I hope you find something that works for you, or at least get to a place where you're happy.

#4 youngwoods



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Posted 14 January 2017 - 09:57 PM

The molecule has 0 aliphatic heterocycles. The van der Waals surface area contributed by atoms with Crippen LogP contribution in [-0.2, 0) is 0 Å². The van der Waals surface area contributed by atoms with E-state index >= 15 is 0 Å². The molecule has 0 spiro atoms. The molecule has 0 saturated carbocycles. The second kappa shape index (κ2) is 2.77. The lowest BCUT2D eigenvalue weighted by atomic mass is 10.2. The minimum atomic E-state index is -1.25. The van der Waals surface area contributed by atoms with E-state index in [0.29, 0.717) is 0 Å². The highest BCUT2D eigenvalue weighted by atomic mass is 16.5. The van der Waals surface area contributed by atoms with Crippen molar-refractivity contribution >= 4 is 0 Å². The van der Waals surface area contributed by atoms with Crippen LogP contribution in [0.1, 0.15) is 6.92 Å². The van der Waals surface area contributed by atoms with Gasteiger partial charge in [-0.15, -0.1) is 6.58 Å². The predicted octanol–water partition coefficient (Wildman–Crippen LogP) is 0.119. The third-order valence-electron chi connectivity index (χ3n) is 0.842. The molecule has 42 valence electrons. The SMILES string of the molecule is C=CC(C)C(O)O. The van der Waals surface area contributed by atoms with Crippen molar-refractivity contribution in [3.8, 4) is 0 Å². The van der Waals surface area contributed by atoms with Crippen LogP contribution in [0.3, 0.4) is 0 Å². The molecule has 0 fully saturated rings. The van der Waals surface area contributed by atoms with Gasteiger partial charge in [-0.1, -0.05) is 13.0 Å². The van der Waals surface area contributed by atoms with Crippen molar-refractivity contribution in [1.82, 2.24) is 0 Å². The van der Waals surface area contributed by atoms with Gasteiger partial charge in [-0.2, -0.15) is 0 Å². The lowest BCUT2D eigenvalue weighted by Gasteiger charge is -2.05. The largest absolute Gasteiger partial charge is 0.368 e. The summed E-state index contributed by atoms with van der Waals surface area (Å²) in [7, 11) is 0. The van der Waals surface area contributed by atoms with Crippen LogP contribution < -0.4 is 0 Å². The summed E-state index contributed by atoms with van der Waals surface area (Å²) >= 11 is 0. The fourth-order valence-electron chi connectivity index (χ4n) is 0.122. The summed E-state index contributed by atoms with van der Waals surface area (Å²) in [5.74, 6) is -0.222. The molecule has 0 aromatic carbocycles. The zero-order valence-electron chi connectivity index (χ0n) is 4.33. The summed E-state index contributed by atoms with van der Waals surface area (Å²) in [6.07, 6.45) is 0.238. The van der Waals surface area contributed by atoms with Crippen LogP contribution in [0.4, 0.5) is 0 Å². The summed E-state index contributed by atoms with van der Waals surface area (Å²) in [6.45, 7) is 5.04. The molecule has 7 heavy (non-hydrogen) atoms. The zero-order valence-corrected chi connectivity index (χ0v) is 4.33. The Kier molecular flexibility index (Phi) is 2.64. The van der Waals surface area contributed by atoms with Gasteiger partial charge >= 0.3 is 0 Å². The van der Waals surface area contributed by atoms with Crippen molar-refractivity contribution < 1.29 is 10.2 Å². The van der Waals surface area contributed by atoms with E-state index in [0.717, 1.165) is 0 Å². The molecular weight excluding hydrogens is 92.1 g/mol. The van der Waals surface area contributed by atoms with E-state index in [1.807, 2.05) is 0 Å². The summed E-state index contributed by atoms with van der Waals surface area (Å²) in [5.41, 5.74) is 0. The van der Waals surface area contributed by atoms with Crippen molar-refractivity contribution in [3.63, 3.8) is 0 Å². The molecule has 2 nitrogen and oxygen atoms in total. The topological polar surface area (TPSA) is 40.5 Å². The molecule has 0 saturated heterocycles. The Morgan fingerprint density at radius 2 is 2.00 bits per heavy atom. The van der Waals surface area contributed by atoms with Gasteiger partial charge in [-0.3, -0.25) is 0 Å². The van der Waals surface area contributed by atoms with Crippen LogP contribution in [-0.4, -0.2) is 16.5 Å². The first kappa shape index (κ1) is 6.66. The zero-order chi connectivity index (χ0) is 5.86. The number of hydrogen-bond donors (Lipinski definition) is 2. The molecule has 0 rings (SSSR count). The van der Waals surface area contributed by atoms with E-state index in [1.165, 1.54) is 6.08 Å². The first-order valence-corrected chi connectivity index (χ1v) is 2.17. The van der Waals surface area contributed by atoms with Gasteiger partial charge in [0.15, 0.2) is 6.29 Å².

I have been suffering for 8 years constantly 24/7 from wake to sleep for 8 years now, since I was 17. I had no idea that there was a way to categorize or put in to words what I have been experiencing until a few years ago, and first I will say, knowing there are others out there helps immensely. For me, I am now a Shaolin Monk and have been training for 4 years now. Stage one of our training is learning to see, listen and feel. Basically going back to the beginning. The way I have come to understand this in respects to a way it can help people suffering from DPDR is, when one is detached from their normal experience of reality, first it helps to understand what their normal experience of reality prior to DPDR was made of. We experience reality through our senses( i dont want to get off topic so I will breifly say thay understanding the brains role in this i.e. what parts, how anatomy of experiencing senses works, etc. Can be a good way of getting on the right track) which are simply, seeing, listening, feeling, smelling, and tasting. Part of our stage ons training in Shaolin is not just learning to see, listen and feel what is a part of our reality outside, but seeing ourselves, hearing and listening to ourselves, and feeling ourselves, inside and out. I can get very in depth on this and if you have any questions feel free to ask, but because I am typing on my phone I am going to keep this as short as I can without cutting out anything important. How is this the beginning? Well, lets think for a second about our first "deployment" into experience, at birth. With our capacity Limited By the lack of control we have over our bodies and lack of understanding of our new experience, our first steps as a new born are to understand our experience. What does that understanding start with? We learn to see and figure out what we are seeing we learned to listen and figure out what we are hearing we learn to feel and figure out what we are feeling. Both outside and in. We learn to recognize our mother visually, we see our mother, eventually we recognize it as our mother, we hear mother's voice, eventually we recognize the sound of her voice as our mothers, we feel our mother touch us, eventually we recognize that what we are feeling is our mother touching us. This also applies to learning to understand everything in our environment, again through our senses. But not only our environment, we learn to see ourselves, we learned to hear ourselves, we learn to feel ourselves. We learn to experience ourselves. Sometimes we get a glimpse of our own hands or feet in our vision, we eventually recognize "self" visually. We hear the sound of our baby voice crying, laughing, etc. And eventually we recognize the sounds we are hearing as " self ". Our little baby hands open and close and we feel our own skin, our hands graze across our body and we feel more of our sales, eventually recognizing what we feel as self. This also goes for our emotions, we feel our hunger we feel our choice we feel our sadness we feel our anger we feel our tired, and we collect these experiences to eventually recognize more of our self experience that's something understandable to our consciousness, and being able to recognize it separately from the environment around us. Now to get back to DPDR, when all else fails, one can attempt to "wake up" on a purely physiological scientific approach of learning to understand and experience ones self again through this philosophy. After all, although it might be stimulated psychologically, DPDR is something that does have physical effects on the body and brain. If you have any questions or want to know more about the depth of this understanding I have come to, again I am happy to share :)